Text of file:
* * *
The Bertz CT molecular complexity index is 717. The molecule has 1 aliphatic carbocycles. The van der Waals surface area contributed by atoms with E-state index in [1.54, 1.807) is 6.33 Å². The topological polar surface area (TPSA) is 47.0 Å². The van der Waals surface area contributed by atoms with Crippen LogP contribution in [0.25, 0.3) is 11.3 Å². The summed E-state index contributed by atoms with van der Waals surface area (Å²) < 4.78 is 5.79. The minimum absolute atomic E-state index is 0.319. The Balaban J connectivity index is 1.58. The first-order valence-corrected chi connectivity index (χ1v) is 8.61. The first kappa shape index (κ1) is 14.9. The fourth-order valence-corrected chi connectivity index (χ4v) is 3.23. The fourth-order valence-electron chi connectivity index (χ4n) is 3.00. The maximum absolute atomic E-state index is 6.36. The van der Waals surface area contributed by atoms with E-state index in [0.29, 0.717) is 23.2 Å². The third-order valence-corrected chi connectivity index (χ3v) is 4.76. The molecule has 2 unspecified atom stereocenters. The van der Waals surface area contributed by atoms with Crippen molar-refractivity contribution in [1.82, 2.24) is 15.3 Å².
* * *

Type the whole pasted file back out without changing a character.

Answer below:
The Bertz CT molecular complexity index is 717. The molecule has 1 aliphatic carbocycles. The van der Waals surface area contributed by atoms with E-state index in [1.54, 1.807) is 6.33 Å². The topological polar surface area (TPSA) is 47.0 Å². The van der Waals surface area contributed by atoms with Crippen LogP contribution in [0.25, 0.3) is 11.3 Å². The summed E-state index contributed by atoms with van der Waals surface area (Å²) < 4.78 is 5.79. The minimum absolute atomic E-state index is 0.319. The Balaban J connectivity index is 1.58. The first-order valence-corrected chi connectivity index (χ1v) is 8.61. The first kappa shape index (κ1) is 14.9. The fourth-order valence-corrected chi connectivity index (χ4v) is 3.23. The fourth-order valence-electron chi connectivity index (χ4n) is 3.00. The maximum absolute atomic E-state index is 6.36. The van der Waals surface area contributed by atoms with E-state index in [0.29, 0.717) is 23.2 Å². The third-order valence-corrected chi connectivity index (χ3v) is 4.76. The molecule has 2 unspecified atom stereocenters. The van der Waals surface area contributed by atoms with Crippen molar-refractivity contribution in [1.82, 2.24) is 15.3 Å².